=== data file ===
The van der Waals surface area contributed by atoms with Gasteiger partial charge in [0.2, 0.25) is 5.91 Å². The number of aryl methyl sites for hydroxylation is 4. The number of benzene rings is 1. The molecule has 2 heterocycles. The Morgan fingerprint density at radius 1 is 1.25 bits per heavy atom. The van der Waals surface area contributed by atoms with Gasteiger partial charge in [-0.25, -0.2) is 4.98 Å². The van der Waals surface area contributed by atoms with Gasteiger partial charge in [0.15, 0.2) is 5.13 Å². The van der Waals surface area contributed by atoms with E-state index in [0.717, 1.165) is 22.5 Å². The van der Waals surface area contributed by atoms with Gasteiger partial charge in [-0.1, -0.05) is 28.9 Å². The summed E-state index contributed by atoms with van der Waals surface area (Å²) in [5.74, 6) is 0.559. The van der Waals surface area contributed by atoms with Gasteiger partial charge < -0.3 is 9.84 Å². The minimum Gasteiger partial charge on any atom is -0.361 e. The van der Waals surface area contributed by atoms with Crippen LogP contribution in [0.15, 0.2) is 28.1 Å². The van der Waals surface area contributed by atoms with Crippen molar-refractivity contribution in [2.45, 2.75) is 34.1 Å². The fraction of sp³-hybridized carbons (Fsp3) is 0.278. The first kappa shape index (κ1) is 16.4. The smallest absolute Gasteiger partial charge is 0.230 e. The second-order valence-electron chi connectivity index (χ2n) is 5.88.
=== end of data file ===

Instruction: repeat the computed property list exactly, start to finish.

The van der Waals surface area contributed by atoms with Gasteiger partial charge in [0.2, 0.25) is 5.91 Å². The number of aryl methyl sites for hydroxylation is 4. The number of benzene rings is 1. The molecule has 2 heterocycles. The Morgan fingerprint density at radius 1 is 1.25 bits per heavy atom. The van der Waals surface area contributed by atoms with Gasteiger partial charge in [-0.25, -0.2) is 4.98 Å². The van der Waals surface area contributed by atoms with Gasteiger partial charge in [0.15, 0.2) is 5.13 Å². The van der Waals surface area contributed by atoms with E-state index in [0.717, 1.165) is 22.5 Å². The van der Waals surface area contributed by atoms with Gasteiger partial charge in [-0.1, -0.05) is 28.9 Å². The summed E-state index contributed by atoms with van der Waals surface area (Å²) in [5.74, 6) is 0.559. The van der Waals surface area contributed by atoms with Gasteiger partial charge < -0.3 is 9.84 Å². The minimum Gasteiger partial charge on any atom is -0.361 e. The van der Waals surface area contributed by atoms with Crippen LogP contribution in [0.15, 0.2) is 28.1 Å². The van der Waals surface area contributed by atoms with Crippen molar-refractivity contribution in [2.45, 2.75) is 34.1 Å². The fraction of sp³-hybridized carbons (Fsp3) is 0.278. The first kappa shape index (κ1) is 16.4. The smallest absolute Gasteiger partial charge is 0.230 e. The second-order valence-electron chi connectivity index (χ2n) is 5.88.